Interview by Jen See and Chris Fontecchio
In our first installment of our four-part interview with Garmin-Cervélo's Jonathan Vaughters, we talked about how the merger (if that's the right word) came about between two ambitious, young franchises. From instability comes some serious ballast; from chaos comes a broader program, a bigger, more ambitious single project under the Slipstream Sports franchise. So what does that mean on the road for the newly transformed team Garmin-Cervélo?
More riders. More stars. More wins. More top dogs. This is the story of what an American cycling team owner does when something big and powerful drops in his lap — whether that's what he was looking for or not. Anyone familiar with the sport could look at the package of Cervélo Test Team stars suddenly cut loose and say, sure, I'd love to have them on my team. Names like Hushovd (and his fancy jersey), Haussler, Klier, Hammond, who wouldn't want them around? Who can say no to the Rainbow Jersey?
But nothing is ever that simple. Take my kids, for example. Walk them through our neighborhood toy store and they'll point out hundreds of enticing items. As it happens, their birthdays are both in December, the toy-gettingest month of the year already. So once a year, life backs up a truck and buries us in a cascade of toys. Before long, unbridled joy is replaced by total play-paralysis, until us parents intervene, clear the playroom floor, and establish some order. Maybe you can have all the toys you want, but until you know what to do with them, it's not as great as it sounds.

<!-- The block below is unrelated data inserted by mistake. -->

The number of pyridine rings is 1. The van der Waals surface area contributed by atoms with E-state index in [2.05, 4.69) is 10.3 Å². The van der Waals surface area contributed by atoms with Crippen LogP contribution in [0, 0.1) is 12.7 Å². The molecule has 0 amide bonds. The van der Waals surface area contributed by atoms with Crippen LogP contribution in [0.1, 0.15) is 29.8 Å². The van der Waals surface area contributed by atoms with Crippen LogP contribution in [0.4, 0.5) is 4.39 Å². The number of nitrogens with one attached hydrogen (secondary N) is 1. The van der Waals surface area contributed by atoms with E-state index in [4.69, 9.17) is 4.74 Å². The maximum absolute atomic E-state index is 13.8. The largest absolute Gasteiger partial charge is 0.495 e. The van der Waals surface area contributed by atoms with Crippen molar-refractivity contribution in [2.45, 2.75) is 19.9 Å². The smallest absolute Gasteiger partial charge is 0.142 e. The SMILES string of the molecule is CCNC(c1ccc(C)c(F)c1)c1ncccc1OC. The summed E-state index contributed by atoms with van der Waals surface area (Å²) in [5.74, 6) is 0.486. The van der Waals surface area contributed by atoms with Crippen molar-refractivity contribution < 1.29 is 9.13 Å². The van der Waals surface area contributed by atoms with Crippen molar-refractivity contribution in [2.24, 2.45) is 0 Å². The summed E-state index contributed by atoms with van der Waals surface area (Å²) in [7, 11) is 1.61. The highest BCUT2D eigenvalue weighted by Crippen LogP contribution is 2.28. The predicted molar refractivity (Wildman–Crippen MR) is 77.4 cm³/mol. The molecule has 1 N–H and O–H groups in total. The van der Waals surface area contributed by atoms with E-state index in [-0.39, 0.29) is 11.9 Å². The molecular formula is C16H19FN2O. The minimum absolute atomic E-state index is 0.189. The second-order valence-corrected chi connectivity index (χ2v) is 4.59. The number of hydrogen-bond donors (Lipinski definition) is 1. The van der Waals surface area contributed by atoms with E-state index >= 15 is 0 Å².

Vaughters has the toys now. And the trick is to figure out how to play with them.
The New Classics Heavyweight
PdC: Is it fair to say that the transformation of the team into a classics behemoth wasn't planned, it just fell in your lap?
JV: Yeah, that would be a very fair assessment. But you know, when we looked at all the different elements of how are we going to do this, that was something we really liked. You know, wow! We can build an incredible squad. And, earlier in the year, we had had discussions with Fabian Cancellara, and those didn't go anywhere, but it was interesting in that, when we looked at it in the end, it was like "well, OK, we're not going to get Fabian, so how do you win the classics?" The only way you beat the guy is if you build a team where you've got eight guys who are 99% as strong as Fabian, and if they cohesive as a unit, then you can actually beat him.
It's interesting... I'm not saying that this was our second choice, because (talking to Cancellara) was months and months before the Cervélo deal, but in retrospect it was hey, it looks like we're going to get what we want anyway.
PdC: So have you called Giorgio Squinzi yet for advice on how to deal six or seven aces at a time?
JV: [Chuckles] Yeah, it's going to be tricky, there's no doubt about that. We're going to have run a very disciplined outfit or the potential for conflict arises. It's a matter of really operating as a team, and one of the things I made clear in the Caymans (winter training camp) was the objective of this team to be the number one ranked team in the world by the end of the year. And not by the weird UCI weighting system for the licensing...
PdC: The real ones.
JV: Yeah, the world tour points, you can go online at the UCI website and look at.
PdC: What about our world rankings? I thought for sure you were going to say "by the Podium Cafe World Rankings."
JV: Sure! any ranking. — But yeah, in that objective I said, in order for us to achieve that, everyone is going to have to perform, everyone is going to have to work for other people. Depending on the race, everyone once in a while is going to have to bite the bullet. And then everyone is going to have the opportunity.